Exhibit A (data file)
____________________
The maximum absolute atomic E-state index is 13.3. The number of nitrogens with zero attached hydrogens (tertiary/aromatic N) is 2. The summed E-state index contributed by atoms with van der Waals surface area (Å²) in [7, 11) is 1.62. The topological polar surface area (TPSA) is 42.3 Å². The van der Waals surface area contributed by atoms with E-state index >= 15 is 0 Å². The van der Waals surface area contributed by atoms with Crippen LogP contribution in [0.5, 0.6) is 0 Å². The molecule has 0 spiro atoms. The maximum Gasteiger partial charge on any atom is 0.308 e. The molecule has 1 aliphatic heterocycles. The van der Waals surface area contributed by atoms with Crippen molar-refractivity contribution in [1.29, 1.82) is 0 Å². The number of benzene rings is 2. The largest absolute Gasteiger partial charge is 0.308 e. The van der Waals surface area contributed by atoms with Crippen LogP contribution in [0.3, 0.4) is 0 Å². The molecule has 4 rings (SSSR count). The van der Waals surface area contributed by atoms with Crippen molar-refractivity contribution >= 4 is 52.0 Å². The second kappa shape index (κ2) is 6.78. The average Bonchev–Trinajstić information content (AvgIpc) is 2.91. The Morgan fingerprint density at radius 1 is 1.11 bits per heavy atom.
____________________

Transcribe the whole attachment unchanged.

The maximum absolute atomic E-state index is 13.3. The number of nitrogens with zero attached hydrogens (tertiary/aromatic N) is 2. The summed E-state index contributed by atoms with van der Waals surface area (Å²) in [7, 11) is 1.62. The topological polar surface area (TPSA) is 42.3 Å². The van der Waals surface area contributed by atoms with E-state index >= 15 is 0 Å². The van der Waals surface area contributed by atoms with Crippen LogP contribution in [0.5, 0.6) is 0 Å². The molecule has 0 spiro atoms. The maximum Gasteiger partial charge on any atom is 0.308 e. The molecule has 1 aliphatic heterocycles. The van der Waals surface area contributed by atoms with Crippen molar-refractivity contribution in [1.29, 1.82) is 0 Å². The number of benzene rings is 2. The largest absolute Gasteiger partial charge is 0.308 e. The van der Waals surface area contributed by atoms with Crippen LogP contribution in [0.3, 0.4) is 0 Å². The molecule has 4 rings (SSSR count). The van der Waals surface area contributed by atoms with Crippen molar-refractivity contribution >= 4 is 52.0 Å². The second kappa shape index (κ2) is 6.78. The average Bonchev–Trinajstić information content (AvgIpc) is 2.91. The Morgan fingerprint density at radius 1 is 1.11 bits per heavy atom.